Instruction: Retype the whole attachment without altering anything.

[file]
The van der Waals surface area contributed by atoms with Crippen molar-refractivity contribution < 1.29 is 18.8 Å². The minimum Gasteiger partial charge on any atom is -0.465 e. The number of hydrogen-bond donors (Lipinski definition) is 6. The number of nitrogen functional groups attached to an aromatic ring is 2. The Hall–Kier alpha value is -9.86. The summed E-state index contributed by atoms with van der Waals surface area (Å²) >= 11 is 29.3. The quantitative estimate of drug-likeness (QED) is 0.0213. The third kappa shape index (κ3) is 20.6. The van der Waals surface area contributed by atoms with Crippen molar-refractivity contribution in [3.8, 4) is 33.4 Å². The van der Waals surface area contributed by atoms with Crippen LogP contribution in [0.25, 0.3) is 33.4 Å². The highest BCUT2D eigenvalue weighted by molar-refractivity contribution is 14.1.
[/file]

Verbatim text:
The van der Waals surface area contributed by atoms with Crippen molar-refractivity contribution < 1.29 is 18.8 Å². The minimum Gasteiger partial charge on any atom is -0.465 e. The number of hydrogen-bond donors (Lipinski definition) is 6. The number of nitrogen functional groups attached to an aromatic ring is 2. The Hall–Kier alpha value is -9.86. The summed E-state index contributed by atoms with van der Waals surface area (Å²) >= 11 is 29.3. The quantitative estimate of drug-likeness (QED) is 0.0213. The third kappa shape index (κ3) is 20.6. The van der Waals surface area contributed by atoms with Crippen molar-refractivity contribution in [3.8, 4) is 33.4 Å². The van der Waals surface area contributed by atoms with Crippen LogP contribution in [0.25, 0.3) is 33.4 Å². The highest BCUT2D eigenvalue weighted by molar-refractivity contribution is 14.1.